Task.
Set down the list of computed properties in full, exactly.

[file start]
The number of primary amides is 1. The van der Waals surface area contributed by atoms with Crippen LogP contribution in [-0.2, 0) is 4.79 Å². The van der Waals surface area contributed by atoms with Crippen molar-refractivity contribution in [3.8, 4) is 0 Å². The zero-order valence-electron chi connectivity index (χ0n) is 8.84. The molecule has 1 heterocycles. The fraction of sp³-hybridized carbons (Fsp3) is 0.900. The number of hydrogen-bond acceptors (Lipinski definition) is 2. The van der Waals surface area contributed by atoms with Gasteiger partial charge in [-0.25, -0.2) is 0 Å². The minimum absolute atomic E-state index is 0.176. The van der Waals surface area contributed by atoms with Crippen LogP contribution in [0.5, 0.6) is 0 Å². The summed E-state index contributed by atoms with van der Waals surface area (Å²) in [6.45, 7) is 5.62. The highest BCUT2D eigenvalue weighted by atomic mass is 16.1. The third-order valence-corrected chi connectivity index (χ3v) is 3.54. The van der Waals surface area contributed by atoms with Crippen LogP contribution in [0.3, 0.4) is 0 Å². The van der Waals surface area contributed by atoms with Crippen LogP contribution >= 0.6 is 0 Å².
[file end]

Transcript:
The number of primary amides is 1. The van der Waals surface area contributed by atoms with Crippen LogP contribution in [-0.2, 0) is 4.79 Å². The van der Waals surface area contributed by atoms with Crippen molar-refractivity contribution in [3.8, 4) is 0 Å². The zero-order valence-electron chi connectivity index (χ0n) is 8.84. The molecule has 1 heterocycles. The fraction of sp³-hybridized carbons (Fsp3) is 0.900. The number of hydrogen-bond acceptors (Lipinski definition) is 2. The van der Waals surface area contributed by atoms with Gasteiger partial charge in [-0.25, -0.2) is 0 Å². The minimum absolute atomic E-state index is 0.176. The van der Waals surface area contributed by atoms with Crippen LogP contribution in [0.5, 0.6) is 0 Å². The summed E-state index contributed by atoms with van der Waals surface area (Å²) in [6.45, 7) is 5.62. The highest BCUT2D eigenvalue weighted by atomic mass is 16.1. The third-order valence-corrected chi connectivity index (χ3v) is 3.54. The van der Waals surface area contributed by atoms with Crippen LogP contribution in [0.3, 0.4) is 0 Å². The van der Waals surface area contributed by atoms with Crippen LogP contribution >= 0.6 is 0 Å².